Total amount: € 0,00
Indexed/Abstracted in: BIOSIS Previews, Current Contents/Clinical Medicine, EMBASE, PubMed/MEDLINE, Science Citation Index Expanded (SciSearch), Scopus
Impact Factor 1,632
Online ISSN 1827-191X
Woo Y. J., Grand T. J., Zentko S., Cohen J. E., Hsu V., Atluri P., Berry M. F., Taylor M. D., Moise M. A., Fisher O., Kolakowski S.
Division of Cardiothoracic Surgery Department of Surgery University of Pennsylvania, Philadelphia, USA
Aim. Off pump coronary artery bypass grafting (OPCAB) involves, and is occasionally impaired by obligatory regional myocardial ischemia, particularly with the use of proximal coronary in-flow occlusion techniques. Intracoronary shunts do not guarantee absence of distal ischemia given their small inner diameter and the presence of proximal coronary stenosis. Additional adjunctive measures to provide short-term myocardial protection may facilitate OPCAB. High-energy phosphate supplementation with creatine phosphate prior to ischemia may attenuate ischemic dysfunction.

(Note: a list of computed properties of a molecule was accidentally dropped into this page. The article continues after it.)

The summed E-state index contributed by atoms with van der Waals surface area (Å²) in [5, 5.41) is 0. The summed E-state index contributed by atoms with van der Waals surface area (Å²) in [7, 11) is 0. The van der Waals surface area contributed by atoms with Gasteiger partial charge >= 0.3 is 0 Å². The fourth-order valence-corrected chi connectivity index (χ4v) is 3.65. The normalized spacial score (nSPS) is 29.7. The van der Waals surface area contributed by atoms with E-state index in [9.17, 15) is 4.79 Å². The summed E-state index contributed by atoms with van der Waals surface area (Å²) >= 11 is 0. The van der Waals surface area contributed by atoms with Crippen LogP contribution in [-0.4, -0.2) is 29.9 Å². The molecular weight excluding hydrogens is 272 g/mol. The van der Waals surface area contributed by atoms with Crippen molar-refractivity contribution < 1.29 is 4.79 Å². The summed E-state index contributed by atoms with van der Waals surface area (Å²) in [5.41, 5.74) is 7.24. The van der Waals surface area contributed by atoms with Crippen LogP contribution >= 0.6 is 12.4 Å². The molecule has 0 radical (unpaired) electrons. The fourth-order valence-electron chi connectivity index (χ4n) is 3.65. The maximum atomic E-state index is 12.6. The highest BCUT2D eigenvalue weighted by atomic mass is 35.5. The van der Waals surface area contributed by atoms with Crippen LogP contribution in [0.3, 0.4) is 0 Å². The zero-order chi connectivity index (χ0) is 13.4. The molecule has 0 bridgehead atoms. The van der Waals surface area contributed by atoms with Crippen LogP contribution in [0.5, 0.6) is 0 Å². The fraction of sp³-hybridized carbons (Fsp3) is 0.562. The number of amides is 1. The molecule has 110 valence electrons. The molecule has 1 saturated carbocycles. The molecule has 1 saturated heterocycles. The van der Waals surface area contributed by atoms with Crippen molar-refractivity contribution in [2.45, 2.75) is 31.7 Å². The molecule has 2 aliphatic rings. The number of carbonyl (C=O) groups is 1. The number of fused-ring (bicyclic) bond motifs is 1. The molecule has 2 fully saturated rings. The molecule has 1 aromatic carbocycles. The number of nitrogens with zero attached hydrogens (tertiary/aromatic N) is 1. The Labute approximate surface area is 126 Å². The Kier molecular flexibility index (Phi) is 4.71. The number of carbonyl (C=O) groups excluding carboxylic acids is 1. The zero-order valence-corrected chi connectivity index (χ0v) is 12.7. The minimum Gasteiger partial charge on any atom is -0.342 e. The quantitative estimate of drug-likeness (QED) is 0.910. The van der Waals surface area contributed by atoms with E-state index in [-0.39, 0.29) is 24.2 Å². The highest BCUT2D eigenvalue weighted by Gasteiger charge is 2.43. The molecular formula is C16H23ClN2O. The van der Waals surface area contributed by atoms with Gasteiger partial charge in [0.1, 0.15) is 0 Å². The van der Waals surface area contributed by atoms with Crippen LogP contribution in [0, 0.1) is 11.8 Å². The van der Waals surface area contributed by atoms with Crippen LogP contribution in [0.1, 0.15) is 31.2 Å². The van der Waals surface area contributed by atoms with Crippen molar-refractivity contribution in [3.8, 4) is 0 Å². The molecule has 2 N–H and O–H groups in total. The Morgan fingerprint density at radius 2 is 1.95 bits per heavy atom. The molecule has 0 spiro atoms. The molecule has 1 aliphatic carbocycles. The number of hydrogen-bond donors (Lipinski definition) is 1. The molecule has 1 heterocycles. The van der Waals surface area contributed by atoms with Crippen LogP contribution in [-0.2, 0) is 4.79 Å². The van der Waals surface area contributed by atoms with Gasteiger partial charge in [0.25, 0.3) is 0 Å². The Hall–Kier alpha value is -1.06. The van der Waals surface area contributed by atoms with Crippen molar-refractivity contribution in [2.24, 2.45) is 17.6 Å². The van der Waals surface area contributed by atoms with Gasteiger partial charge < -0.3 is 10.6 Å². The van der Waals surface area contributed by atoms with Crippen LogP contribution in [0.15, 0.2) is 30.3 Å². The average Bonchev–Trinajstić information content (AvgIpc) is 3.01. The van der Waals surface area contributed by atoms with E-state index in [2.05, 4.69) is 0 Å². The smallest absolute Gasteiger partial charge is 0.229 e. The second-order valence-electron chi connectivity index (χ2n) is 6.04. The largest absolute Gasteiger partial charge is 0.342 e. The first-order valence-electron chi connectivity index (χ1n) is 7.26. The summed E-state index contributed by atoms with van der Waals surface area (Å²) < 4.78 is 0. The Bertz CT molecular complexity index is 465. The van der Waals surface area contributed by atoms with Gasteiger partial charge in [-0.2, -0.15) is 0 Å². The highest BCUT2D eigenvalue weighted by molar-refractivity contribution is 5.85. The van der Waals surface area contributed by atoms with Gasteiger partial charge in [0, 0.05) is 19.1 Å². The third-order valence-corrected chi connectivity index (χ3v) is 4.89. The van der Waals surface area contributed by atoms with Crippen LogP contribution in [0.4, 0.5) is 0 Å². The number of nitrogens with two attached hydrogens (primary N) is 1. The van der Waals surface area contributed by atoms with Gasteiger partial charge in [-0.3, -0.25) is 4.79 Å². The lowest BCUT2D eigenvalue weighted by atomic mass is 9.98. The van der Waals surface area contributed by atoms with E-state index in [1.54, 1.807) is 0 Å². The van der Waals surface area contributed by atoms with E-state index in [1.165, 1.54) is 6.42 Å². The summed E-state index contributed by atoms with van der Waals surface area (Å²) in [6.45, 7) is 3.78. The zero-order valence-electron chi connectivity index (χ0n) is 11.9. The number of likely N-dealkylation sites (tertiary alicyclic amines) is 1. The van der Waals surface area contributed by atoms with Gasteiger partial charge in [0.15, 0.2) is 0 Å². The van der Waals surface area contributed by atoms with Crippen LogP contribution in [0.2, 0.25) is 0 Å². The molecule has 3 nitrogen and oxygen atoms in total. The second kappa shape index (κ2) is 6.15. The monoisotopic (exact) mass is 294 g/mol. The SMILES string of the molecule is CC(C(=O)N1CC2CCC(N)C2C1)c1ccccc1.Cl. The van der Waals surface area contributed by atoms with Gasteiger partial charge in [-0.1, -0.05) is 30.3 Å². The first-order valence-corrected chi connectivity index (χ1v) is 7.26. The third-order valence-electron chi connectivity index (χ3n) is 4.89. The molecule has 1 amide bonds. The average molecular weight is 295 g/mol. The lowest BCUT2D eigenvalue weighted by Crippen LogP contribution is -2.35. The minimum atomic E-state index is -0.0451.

Methods. In a rodent model of a transient coronary occlusion and myocardial ischemia, 36 animals underwent preischemic intravenous infusion of either creatine phosphate or saline, 10 minutes of proximal left anterior descending (LAD) occlusion, and 10 minutes of reperfusion. Rats underwent continuous intracavitary pressure monitoring and cellular ATP levels were quantified using a luciferin/luciferase bioluminescence assay.
Results. Within 2 minutes of ischemia onset, creatine phosphate animals exhibited statistically significant greater preservation of myocardial function compared to controls, an augmentation which persisted throughout the duration of ischemia and subsequent reperfusion. Furthermore, significantly greater cellular ATP levels were observed among creatine phosphate treated animals (344±55 nMol/g tissue, n=5) compared to control animals (160±9 nMol/g tissue, n=5)(p=0.014).
Conclusion. A strategy of intravenous high-energy phosphate administration successfully prevented ischemic ventricular dysfunction in a rodent model of OPCAB.